In addition, the quality of the location estimate returned from a WPS can be used as an indicator of the quality of WiFi Positioning location relative to other individual systems. The relative quality of reported locations from a WPS and an SPS enables the hybrid system to make a better decision in reporting the final location. For example, a very good location obtained from WiFi Positioning could be more accurate than a location obtained from SPS with few satellites and poor quality of location.
 Some implementations can use the maximum observed power from observed wireless devices as an indicator of the type of the environment that the device is working and relate it to the relative quality of SPS and the quality of WiFi Positioning location. Generally, when a wireless device is observed with high power, it could indicate that the receiver is located in indoor environments. Hence, it could be difficult to obtain a high quality SPS location, which translates to higher time to fix and lower accuracy. This could indicate that any SPS provided location does not represent the true location and suffers from large inaccuracies in the provided location.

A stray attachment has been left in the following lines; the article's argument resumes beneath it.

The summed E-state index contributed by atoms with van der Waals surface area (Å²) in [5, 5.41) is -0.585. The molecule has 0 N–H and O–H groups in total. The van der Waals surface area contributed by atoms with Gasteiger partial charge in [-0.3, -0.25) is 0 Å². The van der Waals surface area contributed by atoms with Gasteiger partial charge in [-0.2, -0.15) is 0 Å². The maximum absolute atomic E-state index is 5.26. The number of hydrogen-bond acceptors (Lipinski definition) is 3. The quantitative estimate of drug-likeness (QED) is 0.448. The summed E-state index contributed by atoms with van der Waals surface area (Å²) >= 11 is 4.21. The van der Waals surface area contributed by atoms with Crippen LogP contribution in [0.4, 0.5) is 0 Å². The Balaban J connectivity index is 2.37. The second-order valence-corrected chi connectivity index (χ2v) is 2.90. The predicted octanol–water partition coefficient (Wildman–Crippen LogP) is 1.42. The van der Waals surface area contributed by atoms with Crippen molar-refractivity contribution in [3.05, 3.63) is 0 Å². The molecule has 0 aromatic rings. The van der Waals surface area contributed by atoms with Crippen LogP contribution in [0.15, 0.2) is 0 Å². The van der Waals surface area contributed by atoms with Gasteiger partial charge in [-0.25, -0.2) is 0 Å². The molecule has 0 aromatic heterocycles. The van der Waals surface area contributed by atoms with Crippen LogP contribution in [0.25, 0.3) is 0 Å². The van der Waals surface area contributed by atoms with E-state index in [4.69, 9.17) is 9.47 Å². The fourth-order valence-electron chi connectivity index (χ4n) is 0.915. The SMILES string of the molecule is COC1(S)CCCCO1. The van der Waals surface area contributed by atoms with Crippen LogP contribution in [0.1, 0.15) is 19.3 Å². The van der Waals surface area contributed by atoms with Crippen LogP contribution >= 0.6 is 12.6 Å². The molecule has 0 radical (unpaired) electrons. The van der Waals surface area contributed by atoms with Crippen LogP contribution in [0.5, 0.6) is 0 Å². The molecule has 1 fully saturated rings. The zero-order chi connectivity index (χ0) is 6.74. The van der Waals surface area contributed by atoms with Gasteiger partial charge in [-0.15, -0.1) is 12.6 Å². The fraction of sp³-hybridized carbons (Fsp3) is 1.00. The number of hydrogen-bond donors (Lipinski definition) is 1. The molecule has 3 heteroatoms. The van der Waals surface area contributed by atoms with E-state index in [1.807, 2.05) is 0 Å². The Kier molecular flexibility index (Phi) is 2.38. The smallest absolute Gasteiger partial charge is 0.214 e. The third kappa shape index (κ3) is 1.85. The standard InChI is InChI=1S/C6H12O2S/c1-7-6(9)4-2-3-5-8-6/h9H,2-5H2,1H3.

Further still, the distance between an SPS-provided location and a WiFi Positioning- provided location can be used as a metric to select between two reported locations. Generally, when the two locations are very far from one another, it is assumed that the SPS location is more accurate due to the nature of SPS. Hence, the hybrid positioning system should report the SPS location as its final location.